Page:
Risk returns to the ASX. Beware!
The 'bull market' is now 8.8 years long
The end of a bull market is often indicated by an increase in IPOs
There is a current surge in IPOs on the ASX at inflated valuations
Risk returns to markets. Beware!
The price of equities (i.e. shares or stocks) has risen fairly steadily from the GFC low in March 2009. And now counts as one of the longest bull markets  in equities’ history (at 8.8 years and counting).
This is shown in equity markets globally now trading well above long term average valuations: US S&P500 is trading on a PE of 25.6: 64% above its (147 year) average; Australia is not so affected, trading at 15.8; 8% above its long term average.
But a key ingredient marking a return to gratuit et facile days  has been missing.
In the past 7 years, the ASX has had on average 80 IPOs (i.e. Initial Public Offerings, or ‘floats’: companies being listed on the ASX for the first time) each year. In 2017 the ASX is on track for 128 IPOs: a 36% increase on IPOs in 2016 and 60% higher than the 7-year average.
This increase in IPOs has accelerated as the year has progressed, with 32 IPOs in the past six weeks alone, and a further 10 expected before the end of December.
This run of IPOs has been incredibly successful, and shows how welcoming the market is to new issues.
IPO runs tend to build on themselves and the returns offered by IPOs has steadily built from -0.2% 'extra' above market return (from new issues in 2012) to the +11.5% return from the 2016 grouping.
Floats such as Moelis (a financial services group) earlier this year priced at $2.35 at IPO and trading today at $6.27 (and a P/E of 36.9; i.e. a price 36.9 times the expected FY-18 profit) have built the 'excitement' around the instant rewards on offer (Moelis' share price rose 34% on its first trading day) from IPOs, such that the nature of the issues becomes less exciting than the issue itself.
On First Samuel estimates, 75% of the companies that had IPOs in the past two months have no history of profit and are either newish projects (resources), medical trials (at testing stage) or technology/Fin-tech with no clear path to medium term profitability (in our opinion). These may or may not be great businesses, but the probability of success is usually low, very low.
The other 25% of the issuing companies are expected to be profitable in FY-18 (and therefore of more interest!). The telling feature is the initial price of these profitable IPOs and how they have subsequently performed.
These 8 issues (with a cumulative market value of $5.1 billion) have been incredibly well received with a first day investment return of +20.9% on average. Since listing they have returned on average a total of +24.7%. On our analysis, this marks the most successful listing run in a decade.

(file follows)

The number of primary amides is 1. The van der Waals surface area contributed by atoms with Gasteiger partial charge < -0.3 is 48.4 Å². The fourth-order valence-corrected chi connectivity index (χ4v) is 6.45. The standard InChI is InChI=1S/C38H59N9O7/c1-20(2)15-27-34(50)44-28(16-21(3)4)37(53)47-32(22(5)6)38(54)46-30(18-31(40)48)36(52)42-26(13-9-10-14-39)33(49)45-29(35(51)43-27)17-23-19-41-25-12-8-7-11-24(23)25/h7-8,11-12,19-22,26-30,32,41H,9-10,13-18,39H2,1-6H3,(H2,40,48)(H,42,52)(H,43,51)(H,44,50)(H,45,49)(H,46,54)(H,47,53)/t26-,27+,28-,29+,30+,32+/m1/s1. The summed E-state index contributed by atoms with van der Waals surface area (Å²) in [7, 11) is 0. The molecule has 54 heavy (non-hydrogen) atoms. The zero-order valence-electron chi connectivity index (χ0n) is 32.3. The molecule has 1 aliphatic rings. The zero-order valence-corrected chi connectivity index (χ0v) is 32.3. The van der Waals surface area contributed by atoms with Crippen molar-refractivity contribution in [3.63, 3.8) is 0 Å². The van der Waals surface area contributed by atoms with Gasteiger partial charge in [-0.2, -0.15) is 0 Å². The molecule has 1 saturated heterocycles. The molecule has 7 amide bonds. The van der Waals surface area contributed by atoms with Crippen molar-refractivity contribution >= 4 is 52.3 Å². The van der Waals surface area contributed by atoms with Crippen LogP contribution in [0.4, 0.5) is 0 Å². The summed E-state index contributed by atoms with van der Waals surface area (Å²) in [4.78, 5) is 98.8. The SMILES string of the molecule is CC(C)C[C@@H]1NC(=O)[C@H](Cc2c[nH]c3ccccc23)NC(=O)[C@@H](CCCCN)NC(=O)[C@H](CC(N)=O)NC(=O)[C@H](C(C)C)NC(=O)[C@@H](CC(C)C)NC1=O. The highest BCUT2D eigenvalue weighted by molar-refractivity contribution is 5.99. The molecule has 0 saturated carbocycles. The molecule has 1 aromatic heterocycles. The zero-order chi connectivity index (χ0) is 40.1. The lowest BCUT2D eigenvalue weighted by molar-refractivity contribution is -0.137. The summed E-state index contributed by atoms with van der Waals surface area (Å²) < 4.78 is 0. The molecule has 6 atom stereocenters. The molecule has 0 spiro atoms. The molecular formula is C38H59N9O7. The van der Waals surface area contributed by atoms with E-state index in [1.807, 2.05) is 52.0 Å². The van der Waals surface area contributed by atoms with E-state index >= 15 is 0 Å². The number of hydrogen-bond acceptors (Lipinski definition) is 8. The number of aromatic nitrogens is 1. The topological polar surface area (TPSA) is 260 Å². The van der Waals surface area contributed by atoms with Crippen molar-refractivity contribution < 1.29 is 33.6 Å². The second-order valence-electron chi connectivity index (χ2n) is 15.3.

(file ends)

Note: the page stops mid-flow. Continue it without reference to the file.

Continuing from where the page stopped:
Whilst these type of short-term returns can happen when assets are lowly priced (in order to encourage people to invest – a guaranteed return almost upfront), the fact is the initial pricing for these IPOs was on a PE of 22 (i.e. 22 times the expected FY-18 profit) on average (so a start to life some 39% above the average of already listed companies). Moreover, the market has further increased this pricing to a P/E of 24.4 since listing (and to 36.2 if you weight the average by the size of the companies!).
Of course there can be no denying that some of the recent listings have been good businesses. Behind most periods of overpricing and enthusiasm, there is always a good idea, business model or business (with the exception of Bitcoins and Tulips!).
Indeed anything sounds reasonable when you are not worried about anything and money (and returns) are easy. Which is the point of what the market is saying today. There is nothing to worry about!
IPO market now 'jubilant'
This carefree approach to investing, be it in small unprofitable companies or very highly priced large companies has been a key missing signal that markets have in fact become overly jubilant.
With these signals now present, we therefore enter 2018 with both eyes wide open.
We are making sure we keep a clear and steady focus on only investing where prices are reasonable and good returns therefore likely.
The outcome of this is that we may miss out on some of the day-to-day excitement. But we will not rely on the short-term emotion of the markets to dictate our clients' long-term wealth opportunity.
 A ‘bull market’ is one where stock prices are rising for a long period. There is no actual definition, but some suggest it’s where the market hasn’t fallen peak to trough by more than 20% before a 20% rise. The ASX came close in the 5 months to September 2011 (-19%) and the 11 months to February 2016 (-18%). A bull market compares with a ‘bear market’ – a long period of prices falling.
 Free and easy.
- Dennison Hambling, CIO